Bearing Witness

I wanted to put a name to how I am feeling today but could only summon that I was having a cris de coeur which was a bit too melodramatic even for me, so forget that.

A year ago, while packing to move to New Haven, I needed to tackle the photograph albums and endless Kodak envelopes of loose photos and put them in some sort of order.

That task quickly fell to the wayside as I was in a “who are these people, anyway” mood and tossed a lot of them. Then came the albums, baby albums and baby’s first tooth books to be filled out presumedly by me. This mother didn’t get very far as I was certain that I’d actually remember the date every one of my children’s teeth fell out. These days, just trying to remember the years of their birth takes a lot of concentration. lol, kind of.

Naturally there were many black and white pictures with pinked edges of grandparents, great grands, aunties, and others I never was certain of from the beginning. I always adored the baby pictures of my beloved mother especially the one where her mother “sat” her in a little wicker chair at two months to have her photo taken. My grandmother did not have a maternal instinct. The baby’s chair was to be sat in. Period. Thus, there is mother, tilting to the left and sliding down the woven seat as the picture was taken.

I wasn’t sure that my kids would know, in fact I was sure they would not know, that the picture was of my mother and so I wrote her name on the back. There were many many others photos, quite a few of people that I didn’t really know either but their images had woven into my childhood memory and become important in some way.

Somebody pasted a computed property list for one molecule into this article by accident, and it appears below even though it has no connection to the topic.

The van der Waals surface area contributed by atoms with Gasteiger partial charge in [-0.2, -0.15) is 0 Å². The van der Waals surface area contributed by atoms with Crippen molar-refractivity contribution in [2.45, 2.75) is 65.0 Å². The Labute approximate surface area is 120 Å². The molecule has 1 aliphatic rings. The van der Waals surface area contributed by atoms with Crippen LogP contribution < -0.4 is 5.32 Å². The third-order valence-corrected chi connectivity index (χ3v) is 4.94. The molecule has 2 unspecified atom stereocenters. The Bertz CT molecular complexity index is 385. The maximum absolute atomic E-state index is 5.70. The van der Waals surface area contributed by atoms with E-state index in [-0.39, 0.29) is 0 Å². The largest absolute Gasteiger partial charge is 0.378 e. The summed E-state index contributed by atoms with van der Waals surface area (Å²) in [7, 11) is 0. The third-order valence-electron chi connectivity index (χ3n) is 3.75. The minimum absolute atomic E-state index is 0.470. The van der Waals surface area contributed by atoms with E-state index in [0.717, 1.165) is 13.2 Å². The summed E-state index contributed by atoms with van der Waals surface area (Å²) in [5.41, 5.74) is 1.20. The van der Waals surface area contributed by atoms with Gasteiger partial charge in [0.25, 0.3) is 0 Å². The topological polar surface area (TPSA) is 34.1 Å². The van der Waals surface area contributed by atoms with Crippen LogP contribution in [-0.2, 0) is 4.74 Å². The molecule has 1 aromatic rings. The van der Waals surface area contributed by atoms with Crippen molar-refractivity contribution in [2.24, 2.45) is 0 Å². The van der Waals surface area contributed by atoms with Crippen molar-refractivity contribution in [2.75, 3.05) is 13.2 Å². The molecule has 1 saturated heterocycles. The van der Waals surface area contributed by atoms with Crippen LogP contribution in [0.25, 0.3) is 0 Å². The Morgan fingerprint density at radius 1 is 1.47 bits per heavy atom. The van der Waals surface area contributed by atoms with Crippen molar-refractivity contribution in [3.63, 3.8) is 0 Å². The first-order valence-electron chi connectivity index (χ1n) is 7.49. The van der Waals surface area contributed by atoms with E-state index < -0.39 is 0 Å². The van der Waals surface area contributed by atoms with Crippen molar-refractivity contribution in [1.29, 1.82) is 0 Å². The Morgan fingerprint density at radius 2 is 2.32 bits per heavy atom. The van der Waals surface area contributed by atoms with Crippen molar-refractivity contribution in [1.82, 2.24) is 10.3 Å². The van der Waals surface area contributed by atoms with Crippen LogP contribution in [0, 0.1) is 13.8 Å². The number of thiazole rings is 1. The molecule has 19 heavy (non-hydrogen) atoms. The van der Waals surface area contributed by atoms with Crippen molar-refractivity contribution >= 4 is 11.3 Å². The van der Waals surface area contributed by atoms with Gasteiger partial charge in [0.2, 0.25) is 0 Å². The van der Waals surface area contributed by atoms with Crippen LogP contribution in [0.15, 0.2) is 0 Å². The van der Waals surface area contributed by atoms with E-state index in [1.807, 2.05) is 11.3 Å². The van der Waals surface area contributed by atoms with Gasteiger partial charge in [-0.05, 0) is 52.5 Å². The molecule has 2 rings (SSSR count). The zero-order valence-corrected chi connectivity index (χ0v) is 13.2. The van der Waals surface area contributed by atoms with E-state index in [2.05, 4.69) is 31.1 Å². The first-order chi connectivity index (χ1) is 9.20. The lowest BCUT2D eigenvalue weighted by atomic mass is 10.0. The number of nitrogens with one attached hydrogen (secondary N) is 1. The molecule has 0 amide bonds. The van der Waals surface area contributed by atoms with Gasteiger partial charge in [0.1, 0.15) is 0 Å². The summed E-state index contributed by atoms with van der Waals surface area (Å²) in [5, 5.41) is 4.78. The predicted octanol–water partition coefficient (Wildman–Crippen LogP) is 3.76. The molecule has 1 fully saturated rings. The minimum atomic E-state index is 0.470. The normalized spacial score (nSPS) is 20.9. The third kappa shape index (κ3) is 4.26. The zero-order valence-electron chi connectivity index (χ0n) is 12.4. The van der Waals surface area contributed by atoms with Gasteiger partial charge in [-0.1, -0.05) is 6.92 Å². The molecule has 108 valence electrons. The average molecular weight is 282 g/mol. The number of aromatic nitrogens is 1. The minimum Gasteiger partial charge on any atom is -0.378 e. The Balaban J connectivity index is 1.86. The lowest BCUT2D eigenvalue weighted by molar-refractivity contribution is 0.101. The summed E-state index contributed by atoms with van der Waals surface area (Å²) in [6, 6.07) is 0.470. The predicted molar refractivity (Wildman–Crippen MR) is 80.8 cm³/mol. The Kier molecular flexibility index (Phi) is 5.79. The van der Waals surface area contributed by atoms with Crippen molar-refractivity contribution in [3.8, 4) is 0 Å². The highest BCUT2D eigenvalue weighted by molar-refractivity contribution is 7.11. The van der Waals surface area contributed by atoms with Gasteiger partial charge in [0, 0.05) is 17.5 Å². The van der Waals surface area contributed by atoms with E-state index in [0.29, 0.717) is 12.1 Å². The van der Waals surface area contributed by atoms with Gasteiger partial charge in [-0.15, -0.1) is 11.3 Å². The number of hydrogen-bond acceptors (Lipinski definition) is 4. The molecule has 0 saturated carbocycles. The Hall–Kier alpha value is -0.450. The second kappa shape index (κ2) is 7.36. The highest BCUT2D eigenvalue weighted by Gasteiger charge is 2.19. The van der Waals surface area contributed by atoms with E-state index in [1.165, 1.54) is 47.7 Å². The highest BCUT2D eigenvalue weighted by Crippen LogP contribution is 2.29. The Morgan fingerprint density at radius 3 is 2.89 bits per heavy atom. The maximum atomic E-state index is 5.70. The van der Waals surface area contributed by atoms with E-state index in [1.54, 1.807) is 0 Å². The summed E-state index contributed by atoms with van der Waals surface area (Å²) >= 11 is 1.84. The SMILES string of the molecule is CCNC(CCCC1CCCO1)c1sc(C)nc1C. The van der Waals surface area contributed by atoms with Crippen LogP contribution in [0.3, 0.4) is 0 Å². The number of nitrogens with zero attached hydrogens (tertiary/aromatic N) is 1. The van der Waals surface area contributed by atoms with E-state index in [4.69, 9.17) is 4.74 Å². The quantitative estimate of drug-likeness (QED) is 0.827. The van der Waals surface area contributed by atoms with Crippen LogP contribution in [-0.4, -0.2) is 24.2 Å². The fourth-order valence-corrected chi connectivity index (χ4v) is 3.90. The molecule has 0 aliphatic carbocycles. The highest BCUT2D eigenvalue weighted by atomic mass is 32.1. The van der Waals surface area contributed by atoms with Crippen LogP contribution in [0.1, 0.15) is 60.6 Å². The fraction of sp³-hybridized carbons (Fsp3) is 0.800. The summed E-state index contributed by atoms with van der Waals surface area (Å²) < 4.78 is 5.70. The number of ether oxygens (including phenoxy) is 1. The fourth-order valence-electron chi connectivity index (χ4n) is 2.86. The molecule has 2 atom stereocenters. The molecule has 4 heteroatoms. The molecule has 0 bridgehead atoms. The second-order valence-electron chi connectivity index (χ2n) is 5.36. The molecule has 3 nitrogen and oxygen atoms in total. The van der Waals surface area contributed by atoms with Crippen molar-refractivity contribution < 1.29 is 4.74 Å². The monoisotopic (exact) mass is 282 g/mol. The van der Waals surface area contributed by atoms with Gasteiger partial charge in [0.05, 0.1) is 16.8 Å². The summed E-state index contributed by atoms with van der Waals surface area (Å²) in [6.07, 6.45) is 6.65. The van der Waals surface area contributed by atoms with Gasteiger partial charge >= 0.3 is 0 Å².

Next I tried to decide which pictures of my kids were my favorites and that I could not live without. I did the same with my grandchildren and packed them in boxes marked either for the bedroom where I would either hang them or place on my bureau or desk or bookcase or basement where most of the albums will stay.

Before I packed them up I put photos of myself on the dining room table. One was a photo of me in kindergarten at the Spring Street School in Suffield on St. Patrick’s day. My teacher had brought in a cake and we had sung Happy Birthday but I cried to my father that night because St. “Paterick”wasn’t there. It was very sad.

The photos looked back at me and after a moment I understood that they were the sum of my life and it kind of freaked me out. I kept them on the table for days hoping the trauma would lessen. It did until today when I decided that it was time to hang those pictures up in our new home.

One good thing about waiting so long to hang them was that I’d basically forgotten the original agony of making the choices. Out of sight, out of mind, I guess. Placing the kids and grandchildren around and hanging some others didn’t take long but when it came time to building the shrine to myself (that’s what I call it when I hang more than one picture) I couldn’t stop staring at my young self. All black and white, there are no smiling pictures, only full frame, smoldering stares into the camera. There’s no artifice, but I’m bewildered and a bit frightened by the intensity of this eighteen year old. That’s when I began to cry.